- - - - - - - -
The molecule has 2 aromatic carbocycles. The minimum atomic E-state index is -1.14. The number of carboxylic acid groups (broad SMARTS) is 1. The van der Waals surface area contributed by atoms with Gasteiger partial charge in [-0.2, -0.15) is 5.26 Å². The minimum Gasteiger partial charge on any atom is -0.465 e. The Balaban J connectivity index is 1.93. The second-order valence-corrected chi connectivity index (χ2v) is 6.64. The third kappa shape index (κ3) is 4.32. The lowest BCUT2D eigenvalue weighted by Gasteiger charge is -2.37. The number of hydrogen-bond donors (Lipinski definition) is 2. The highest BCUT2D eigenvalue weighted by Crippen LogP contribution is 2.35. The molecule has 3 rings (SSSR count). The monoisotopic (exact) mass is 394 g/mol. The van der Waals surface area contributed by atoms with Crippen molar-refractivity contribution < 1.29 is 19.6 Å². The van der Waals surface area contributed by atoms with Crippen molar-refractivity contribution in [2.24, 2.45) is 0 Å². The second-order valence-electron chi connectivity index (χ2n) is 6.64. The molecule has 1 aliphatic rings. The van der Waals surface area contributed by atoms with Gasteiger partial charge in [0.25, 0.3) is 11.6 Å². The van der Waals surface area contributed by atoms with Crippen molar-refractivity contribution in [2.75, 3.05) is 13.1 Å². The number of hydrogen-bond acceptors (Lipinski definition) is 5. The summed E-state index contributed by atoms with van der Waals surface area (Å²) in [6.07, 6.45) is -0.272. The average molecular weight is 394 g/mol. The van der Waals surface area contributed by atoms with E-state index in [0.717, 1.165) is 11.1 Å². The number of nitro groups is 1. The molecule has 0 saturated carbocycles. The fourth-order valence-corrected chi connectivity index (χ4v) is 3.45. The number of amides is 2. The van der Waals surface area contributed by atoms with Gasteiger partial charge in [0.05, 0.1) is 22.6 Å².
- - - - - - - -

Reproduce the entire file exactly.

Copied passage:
The molecule has 2 aromatic carbocycles. The minimum atomic E-state index is -1.14. The number of carboxylic acid groups (broad SMARTS) is 1. The van der Waals surface area contributed by atoms with Gasteiger partial charge in [-0.2, -0.15) is 5.26 Å². The minimum Gasteiger partial charge on any atom is -0.465 e. The Balaban J connectivity index is 1.93. The second-order valence-corrected chi connectivity index (χ2v) is 6.64. The third kappa shape index (κ3) is 4.32. The lowest BCUT2D eigenvalue weighted by Gasteiger charge is -2.37. The number of hydrogen-bond donors (Lipinski definition) is 2. The highest BCUT2D eigenvalue weighted by Crippen LogP contribution is 2.35. The molecule has 3 rings (SSSR count). The monoisotopic (exact) mass is 394 g/mol. The van der Waals surface area contributed by atoms with Crippen molar-refractivity contribution < 1.29 is 19.6 Å². The van der Waals surface area contributed by atoms with Crippen molar-refractivity contribution in [2.24, 2.45) is 0 Å². The second-order valence-electron chi connectivity index (χ2n) is 6.64. The molecule has 1 aliphatic rings. The van der Waals surface area contributed by atoms with Gasteiger partial charge in [0.25, 0.3) is 11.6 Å². The van der Waals surface area contributed by atoms with Crippen molar-refractivity contribution in [2.75, 3.05) is 13.1 Å². The number of hydrogen-bond acceptors (Lipinski definition) is 5. The summed E-state index contributed by atoms with van der Waals surface area (Å²) in [6.07, 6.45) is -0.272. The average molecular weight is 394 g/mol. The van der Waals surface area contributed by atoms with E-state index in [0.717, 1.165) is 11.1 Å². The number of nitro groups is 1. The molecule has 0 saturated carbocycles. The fourth-order valence-corrected chi connectivity index (χ4v) is 3.45. The number of amides is 2. The van der Waals surface area contributed by atoms with Gasteiger partial charge in [0.05, 0.1) is 22.6 Å².